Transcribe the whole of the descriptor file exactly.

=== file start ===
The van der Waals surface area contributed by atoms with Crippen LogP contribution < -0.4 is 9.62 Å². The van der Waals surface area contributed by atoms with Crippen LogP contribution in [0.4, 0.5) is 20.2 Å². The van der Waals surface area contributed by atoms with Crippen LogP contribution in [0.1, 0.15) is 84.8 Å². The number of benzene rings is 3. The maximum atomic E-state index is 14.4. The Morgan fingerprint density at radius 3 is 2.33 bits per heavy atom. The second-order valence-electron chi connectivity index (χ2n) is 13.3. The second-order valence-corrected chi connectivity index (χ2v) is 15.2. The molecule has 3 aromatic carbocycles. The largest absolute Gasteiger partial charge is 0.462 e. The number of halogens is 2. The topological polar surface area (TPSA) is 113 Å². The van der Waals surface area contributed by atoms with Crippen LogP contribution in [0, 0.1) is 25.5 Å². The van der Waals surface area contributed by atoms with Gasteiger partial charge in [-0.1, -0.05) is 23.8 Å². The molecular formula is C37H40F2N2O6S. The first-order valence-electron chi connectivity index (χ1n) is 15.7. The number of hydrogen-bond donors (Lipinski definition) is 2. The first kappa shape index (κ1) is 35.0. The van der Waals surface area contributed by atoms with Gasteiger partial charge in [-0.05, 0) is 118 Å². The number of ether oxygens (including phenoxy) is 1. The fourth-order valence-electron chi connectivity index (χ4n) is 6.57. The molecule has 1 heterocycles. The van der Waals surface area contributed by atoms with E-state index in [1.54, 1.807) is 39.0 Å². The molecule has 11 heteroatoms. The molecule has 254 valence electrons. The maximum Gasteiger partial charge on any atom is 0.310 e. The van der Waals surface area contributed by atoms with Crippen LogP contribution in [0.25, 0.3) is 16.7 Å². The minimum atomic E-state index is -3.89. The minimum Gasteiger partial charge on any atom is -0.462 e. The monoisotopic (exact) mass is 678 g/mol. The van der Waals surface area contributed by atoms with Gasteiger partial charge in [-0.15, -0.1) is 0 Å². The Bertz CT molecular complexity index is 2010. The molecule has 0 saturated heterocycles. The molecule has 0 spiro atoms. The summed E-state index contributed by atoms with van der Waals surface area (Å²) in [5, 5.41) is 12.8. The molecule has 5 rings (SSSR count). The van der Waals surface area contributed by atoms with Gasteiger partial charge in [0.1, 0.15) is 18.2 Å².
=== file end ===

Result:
The van der Waals surface area contributed by atoms with Crippen LogP contribution < -0.4 is 9.62 Å². The van der Waals surface area contributed by atoms with Crippen LogP contribution in [0.4, 0.5) is 20.2 Å². The van der Waals surface area contributed by atoms with Crippen LogP contribution in [0.1, 0.15) is 84.8 Å². The number of benzene rings is 3. The maximum atomic E-state index is 14.4. The Morgan fingerprint density at radius 3 is 2.33 bits per heavy atom. The second-order valence-electron chi connectivity index (χ2n) is 13.3. The second-order valence-corrected chi connectivity index (χ2v) is 15.2. The molecule has 3 aromatic carbocycles. The largest absolute Gasteiger partial charge is 0.462 e. The number of halogens is 2. The topological polar surface area (TPSA) is 113 Å². The van der Waals surface area contributed by atoms with Crippen LogP contribution in [0, 0.1) is 25.5 Å². The van der Waals surface area contributed by atoms with Gasteiger partial charge in [-0.1, -0.05) is 23.8 Å². The molecular formula is C37H40F2N2O6S. The first-order valence-electron chi connectivity index (χ1n) is 15.7. The number of hydrogen-bond donors (Lipinski definition) is 2. The first kappa shape index (κ1) is 35.0. The van der Waals surface area contributed by atoms with Gasteiger partial charge in [-0.05, 0) is 118 Å². The number of ether oxygens (including phenoxy) is 1. The fourth-order valence-electron chi connectivity index (χ4n) is 6.57. The molecule has 1 heterocycles. The van der Waals surface area contributed by atoms with E-state index in [1.54, 1.807) is 39.0 Å². The molecule has 11 heteroatoms. The molecule has 254 valence electrons. The maximum Gasteiger partial charge on any atom is 0.310 e. The van der Waals surface area contributed by atoms with Crippen LogP contribution in [0.25, 0.3) is 16.7 Å². The minimum atomic E-state index is -3.89. The minimum Gasteiger partial charge on any atom is -0.462 e. The monoisotopic (exact) mass is 678 g/mol. The van der Waals surface area contributed by atoms with Gasteiger partial charge in [-0.15, -0.1) is 0 Å². The Bertz CT molecular complexity index is 2010. The molecule has 0 saturated heterocycles. The molecule has 0 spiro atoms. The summed E-state index contributed by atoms with van der Waals surface area (Å²) in [5, 5.41) is 12.8. The molecule has 5 rings (SSSR count). The van der Waals surface area contributed by atoms with Gasteiger partial charge in [0.1, 0.15) is 18.2 Å².